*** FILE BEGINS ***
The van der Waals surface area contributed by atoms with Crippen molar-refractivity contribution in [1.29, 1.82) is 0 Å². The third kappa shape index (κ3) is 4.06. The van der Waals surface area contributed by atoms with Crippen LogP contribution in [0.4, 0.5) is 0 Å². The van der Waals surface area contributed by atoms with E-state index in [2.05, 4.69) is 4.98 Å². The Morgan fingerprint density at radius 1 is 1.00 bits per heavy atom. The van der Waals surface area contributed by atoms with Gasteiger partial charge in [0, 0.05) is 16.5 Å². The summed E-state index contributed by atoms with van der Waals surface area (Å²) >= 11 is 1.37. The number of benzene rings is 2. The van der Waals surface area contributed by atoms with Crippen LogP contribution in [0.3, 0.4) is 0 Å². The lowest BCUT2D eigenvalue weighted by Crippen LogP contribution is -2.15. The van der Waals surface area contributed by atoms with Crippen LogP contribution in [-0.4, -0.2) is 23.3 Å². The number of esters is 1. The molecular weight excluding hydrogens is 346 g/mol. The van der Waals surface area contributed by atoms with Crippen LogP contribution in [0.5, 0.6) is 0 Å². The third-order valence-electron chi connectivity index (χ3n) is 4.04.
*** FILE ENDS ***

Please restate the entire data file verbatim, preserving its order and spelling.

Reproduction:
The van der Waals surface area contributed by atoms with Crippen molar-refractivity contribution in [1.29, 1.82) is 0 Å². The third kappa shape index (κ3) is 4.06. The van der Waals surface area contributed by atoms with Crippen LogP contribution in [0.4, 0.5) is 0 Å². The van der Waals surface area contributed by atoms with E-state index in [2.05, 4.69) is 4.98 Å². The Morgan fingerprint density at radius 1 is 1.00 bits per heavy atom. The van der Waals surface area contributed by atoms with Gasteiger partial charge in [0, 0.05) is 16.5 Å². The summed E-state index contributed by atoms with van der Waals surface area (Å²) >= 11 is 1.37. The number of benzene rings is 2. The van der Waals surface area contributed by atoms with Crippen LogP contribution in [0.3, 0.4) is 0 Å². The lowest BCUT2D eigenvalue weighted by Crippen LogP contribution is -2.15. The van der Waals surface area contributed by atoms with Crippen LogP contribution in [-0.4, -0.2) is 23.3 Å². The number of esters is 1. The molecular weight excluding hydrogens is 346 g/mol. The van der Waals surface area contributed by atoms with Crippen LogP contribution in [0.5, 0.6) is 0 Å². The third-order valence-electron chi connectivity index (χ3n) is 4.04.